History Film Projection: Film’s Last Surge

Tech innovations made basics of 35mm projection easy and safe but also led to degraded prints

With digital cinema ready to send film projectors the way of vacuum tubes and phonograph turntables, let us give a final doff of our fedoras to the advances at the theater that created the final great boom of 35mm — and planted the seeds of its destruction.

(From the pages of the April 16 issue of Variety.)

Projectionists of Hollywood’s golden age had a busy and slightly dangerous job. A theater booth had two projectors, and every 20 minutes, at the end of the reel, the projectionist had to switch from one projector to the other, and thread the next reel. Every couple of hours or so he’d have to (very carefully) replace the carbon arclight rods that burned whitehot inside the projectors, providing light for the screen. Somewhere nearby a motor whirred constantly, inefficiently turning AC power into the direct current for the arc lights. A single movie on a single screen pretty much kept a projectionist hopping.

In the ’60s and ’70s, a trio of innovations inside the booth cleared the path for a Hollywood revolution. Electronics replaced motors for converting AC to DC, making it possible to feed DC power to more than one screen at a single location. Xenon arc lamps replaced carbon arcs and put a sealed, long-lasting bulb inside projectors. Since showing a film no longer needed two projectors, all the reels for a feature could be spliced together and kept on a platter. These seemingly small changes enabled a single projectionist to handle multiple screens. They birthed the multiplex and transformed the “booth” into a gallery with portals to many screens. Perhaps that’s why no one seems to hear when an audience member yells “Focus!” Odds are the projectionist is elsewhere in the gallery.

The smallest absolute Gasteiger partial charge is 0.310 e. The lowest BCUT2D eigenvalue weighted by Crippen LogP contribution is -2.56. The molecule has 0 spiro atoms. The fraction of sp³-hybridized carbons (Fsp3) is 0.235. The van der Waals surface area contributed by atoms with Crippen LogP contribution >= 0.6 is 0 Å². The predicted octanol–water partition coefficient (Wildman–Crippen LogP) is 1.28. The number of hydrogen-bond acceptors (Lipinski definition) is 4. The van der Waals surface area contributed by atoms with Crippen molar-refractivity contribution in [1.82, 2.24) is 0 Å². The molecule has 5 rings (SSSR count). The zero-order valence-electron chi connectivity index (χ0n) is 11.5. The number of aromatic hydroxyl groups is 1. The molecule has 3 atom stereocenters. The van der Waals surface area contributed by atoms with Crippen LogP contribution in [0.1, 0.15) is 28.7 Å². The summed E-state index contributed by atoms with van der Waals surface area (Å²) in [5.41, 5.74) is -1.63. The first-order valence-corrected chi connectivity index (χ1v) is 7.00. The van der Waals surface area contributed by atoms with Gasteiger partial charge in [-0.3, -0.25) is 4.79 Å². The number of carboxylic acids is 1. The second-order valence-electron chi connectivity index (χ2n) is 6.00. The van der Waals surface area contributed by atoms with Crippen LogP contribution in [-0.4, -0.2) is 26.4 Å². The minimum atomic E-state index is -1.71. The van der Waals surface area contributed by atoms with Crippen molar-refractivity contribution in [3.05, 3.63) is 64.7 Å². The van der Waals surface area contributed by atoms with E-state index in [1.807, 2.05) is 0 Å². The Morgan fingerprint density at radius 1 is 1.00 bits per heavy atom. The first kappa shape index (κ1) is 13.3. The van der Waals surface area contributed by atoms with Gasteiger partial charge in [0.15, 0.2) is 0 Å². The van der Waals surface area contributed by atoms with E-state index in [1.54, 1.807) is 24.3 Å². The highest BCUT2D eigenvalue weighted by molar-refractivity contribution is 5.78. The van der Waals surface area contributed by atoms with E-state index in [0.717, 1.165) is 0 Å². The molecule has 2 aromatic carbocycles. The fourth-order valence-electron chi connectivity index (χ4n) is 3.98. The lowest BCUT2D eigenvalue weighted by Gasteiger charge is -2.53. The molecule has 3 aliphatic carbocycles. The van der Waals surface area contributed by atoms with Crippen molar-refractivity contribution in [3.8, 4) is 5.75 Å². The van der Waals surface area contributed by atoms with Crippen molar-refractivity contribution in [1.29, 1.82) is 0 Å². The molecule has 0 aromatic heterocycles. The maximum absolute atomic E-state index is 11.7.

Multiplexes hastened the era of the ultra-wide release, with thousands of screens and thousands of prints. But with print orders skyrocketing and studios handing over their finished negatives ever closer
to release, Technicolor and Deluxe no longer had time to do a quality check on every print. Bad color and other print problems proliferated.

Tech innovations had made the basics of 35mm projection so easy and safe that a high-schooler could handle a multiplex. But they’d also led to degraded prints that left theater owners grumbling to distributors, even as distribs were looking for a way to curtail the cost of striking and shipping all those 35mm prints.

In the end, film became a victim of its own success.

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